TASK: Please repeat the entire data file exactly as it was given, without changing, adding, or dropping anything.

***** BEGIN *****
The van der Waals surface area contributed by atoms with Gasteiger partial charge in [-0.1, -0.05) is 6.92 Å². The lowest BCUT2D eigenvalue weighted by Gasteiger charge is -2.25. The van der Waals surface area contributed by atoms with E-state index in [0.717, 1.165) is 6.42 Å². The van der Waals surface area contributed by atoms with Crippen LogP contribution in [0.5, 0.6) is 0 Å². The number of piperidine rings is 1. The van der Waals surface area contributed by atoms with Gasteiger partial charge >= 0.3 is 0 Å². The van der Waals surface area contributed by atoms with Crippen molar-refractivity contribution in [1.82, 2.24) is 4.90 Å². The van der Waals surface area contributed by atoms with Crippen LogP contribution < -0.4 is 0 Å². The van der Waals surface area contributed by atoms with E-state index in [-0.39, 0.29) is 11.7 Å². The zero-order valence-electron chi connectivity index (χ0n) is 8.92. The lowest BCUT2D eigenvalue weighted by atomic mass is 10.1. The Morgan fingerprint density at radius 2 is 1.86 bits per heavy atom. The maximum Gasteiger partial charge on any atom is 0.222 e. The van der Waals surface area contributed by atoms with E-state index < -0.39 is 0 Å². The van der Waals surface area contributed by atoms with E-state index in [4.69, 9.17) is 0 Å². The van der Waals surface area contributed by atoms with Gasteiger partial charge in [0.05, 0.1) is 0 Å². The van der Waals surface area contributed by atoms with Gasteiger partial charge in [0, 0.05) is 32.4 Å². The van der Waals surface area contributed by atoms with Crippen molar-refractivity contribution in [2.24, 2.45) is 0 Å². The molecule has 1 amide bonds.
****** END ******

The van der Waals surface area contributed by atoms with Gasteiger partial charge in [-0.1, -0.05) is 6.92 Å². The lowest BCUT2D eigenvalue weighted by Gasteiger charge is -2.25. The van der Waals surface area contributed by atoms with E-state index in [0.717, 1.165) is 6.42 Å². The van der Waals surface area contributed by atoms with Crippen LogP contribution in [0.5, 0.6) is 0 Å². The number of piperidine rings is 1. The van der Waals surface area contributed by atoms with Gasteiger partial charge >= 0.3 is 0 Å². The van der Waals surface area contributed by atoms with Crippen molar-refractivity contribution in [1.82, 2.24) is 4.90 Å². The van der Waals surface area contributed by atoms with Crippen LogP contribution < -0.4 is 0 Å². The van der Waals surface area contributed by atoms with E-state index in [-0.39, 0.29) is 11.7 Å². The zero-order valence-electron chi connectivity index (χ0n) is 8.92. The lowest BCUT2D eigenvalue weighted by atomic mass is 10.1. The Morgan fingerprint density at radius 2 is 1.86 bits per heavy atom. The maximum Gasteiger partial charge on any atom is 0.222 e. The van der Waals surface area contributed by atoms with E-state index < -0.39 is 0 Å². The van der Waals surface area contributed by atoms with E-state index in [4.69, 9.17) is 0 Å². The van der Waals surface area contributed by atoms with Gasteiger partial charge in [0.05, 0.1) is 0 Å². The van der Waals surface area contributed by atoms with Gasteiger partial charge in [0, 0.05) is 32.4 Å². The van der Waals surface area contributed by atoms with Crippen molar-refractivity contribution in [2.24, 2.45) is 0 Å². The molecule has 1 amide bonds.